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January 11th, 2011

pinquillo and tarka

Though we got several inches of snow on Sunday, my Monday commute was easy. My mixer sold for 30 dollars. I'll mail it out tomorrow. I feel badly for people who are hurt or fall ill "before their time".

I received two recorders in the mail from La Paz, Bolivia. One is a deep, hoarse tarka flute, and the other is a lighter, breezy pinquillo. I bought a book of Patti Smith's later poetry. The sky is not yet falling, even if they give Chicken Little a cable program and an AM radio station. I'd rather have chicken than canned chicken of the sea. Budget digital cameras get cheaper and cheaper. Television gets more and more irrelevant. The internet, it seems, is dead--everyone read about it on-line. Elsa was a cool cat. I used to love to sing the song "Born Free". My dog eats crayons. I think Bea stole an English muffin from my plate this evening, but I lack definitive proof. I like the feel of alpaca wool. I want to scan all my 110 pictures from my 1980 trip to London into digital files. Tomorrow I must fire up that chess software to make sure I know how to use it. I am sitting next to a large orange ladder. I believe there is something in Loch Ness, but I don't believe in supply-side economics. I prefer bread to circuses. I threw a snowball over our wooden fence. The temperature is supposed to be 19 tonight. I wish someday that in the safe at someone's house who is completely innocent, they found a message: peace on earth, good will to all.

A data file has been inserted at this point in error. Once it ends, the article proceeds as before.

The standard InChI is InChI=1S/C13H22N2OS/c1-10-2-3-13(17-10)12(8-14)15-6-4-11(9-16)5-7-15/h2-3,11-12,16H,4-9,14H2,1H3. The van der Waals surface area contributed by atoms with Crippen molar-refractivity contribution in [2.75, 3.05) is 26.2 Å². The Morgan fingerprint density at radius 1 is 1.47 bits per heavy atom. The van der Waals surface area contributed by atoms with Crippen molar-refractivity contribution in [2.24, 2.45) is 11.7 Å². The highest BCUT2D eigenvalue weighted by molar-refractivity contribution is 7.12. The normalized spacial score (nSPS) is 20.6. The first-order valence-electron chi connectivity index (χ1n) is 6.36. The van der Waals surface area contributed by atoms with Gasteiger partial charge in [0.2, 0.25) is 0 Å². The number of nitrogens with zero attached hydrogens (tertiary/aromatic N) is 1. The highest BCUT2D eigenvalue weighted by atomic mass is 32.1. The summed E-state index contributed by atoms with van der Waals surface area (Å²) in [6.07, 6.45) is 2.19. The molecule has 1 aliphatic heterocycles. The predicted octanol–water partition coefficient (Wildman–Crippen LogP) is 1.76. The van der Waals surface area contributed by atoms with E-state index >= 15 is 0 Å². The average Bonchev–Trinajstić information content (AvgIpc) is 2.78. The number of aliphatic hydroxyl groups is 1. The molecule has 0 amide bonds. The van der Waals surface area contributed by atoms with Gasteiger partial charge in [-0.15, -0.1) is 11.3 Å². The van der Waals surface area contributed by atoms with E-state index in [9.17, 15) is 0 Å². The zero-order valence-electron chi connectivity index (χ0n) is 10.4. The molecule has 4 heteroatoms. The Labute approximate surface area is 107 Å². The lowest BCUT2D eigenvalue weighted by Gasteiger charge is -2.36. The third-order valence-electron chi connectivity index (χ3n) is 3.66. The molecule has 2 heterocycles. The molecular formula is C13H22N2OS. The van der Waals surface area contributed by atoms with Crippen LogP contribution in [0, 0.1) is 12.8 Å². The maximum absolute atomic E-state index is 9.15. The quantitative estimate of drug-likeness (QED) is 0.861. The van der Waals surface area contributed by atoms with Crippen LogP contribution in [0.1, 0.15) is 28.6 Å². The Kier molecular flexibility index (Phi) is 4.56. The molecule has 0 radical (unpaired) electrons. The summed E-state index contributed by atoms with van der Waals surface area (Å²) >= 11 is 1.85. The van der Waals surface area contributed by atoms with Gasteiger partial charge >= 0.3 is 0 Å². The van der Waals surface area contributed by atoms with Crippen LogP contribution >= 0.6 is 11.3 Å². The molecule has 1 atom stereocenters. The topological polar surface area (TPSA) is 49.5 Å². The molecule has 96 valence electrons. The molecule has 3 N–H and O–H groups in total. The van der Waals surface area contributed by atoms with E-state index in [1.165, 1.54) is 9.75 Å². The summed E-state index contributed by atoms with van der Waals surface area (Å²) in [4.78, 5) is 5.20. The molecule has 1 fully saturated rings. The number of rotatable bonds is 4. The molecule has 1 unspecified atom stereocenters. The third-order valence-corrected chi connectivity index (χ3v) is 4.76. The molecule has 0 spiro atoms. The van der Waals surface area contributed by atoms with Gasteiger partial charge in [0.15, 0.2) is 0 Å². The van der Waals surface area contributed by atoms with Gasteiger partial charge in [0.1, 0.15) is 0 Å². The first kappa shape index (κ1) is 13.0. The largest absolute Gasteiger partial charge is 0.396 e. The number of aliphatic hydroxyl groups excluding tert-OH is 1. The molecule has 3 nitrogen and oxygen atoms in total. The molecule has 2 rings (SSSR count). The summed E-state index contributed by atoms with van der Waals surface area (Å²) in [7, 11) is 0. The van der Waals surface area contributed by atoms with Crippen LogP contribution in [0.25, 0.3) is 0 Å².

chips ahoy

A cold winter's night, a good mystery, oven-fried chicken, fascinating images on the internet. If I could do it all again, perhaps I'd have joined the Coast Guard for a few years out of college. The snow lingered on, a bit, another day, but will be all melted tomorrow.

I heard on the radio today about an earth-like planet orbiting a distant star. The planet was too close to its star for cool comfort. I like living in the first chapter of a science fiction novel.

I used the word "tench" today. I wonder about the phrase "slippery when wet".

Everyone uses madness as a literary metaphor. Then sometimes madness seems much less literary. The deranged man who shot Congresswoman Giffords makes me think a lot about people whose medical condition increases their risk of harming others, and of the waves of untreated mental illnesses of all kinds.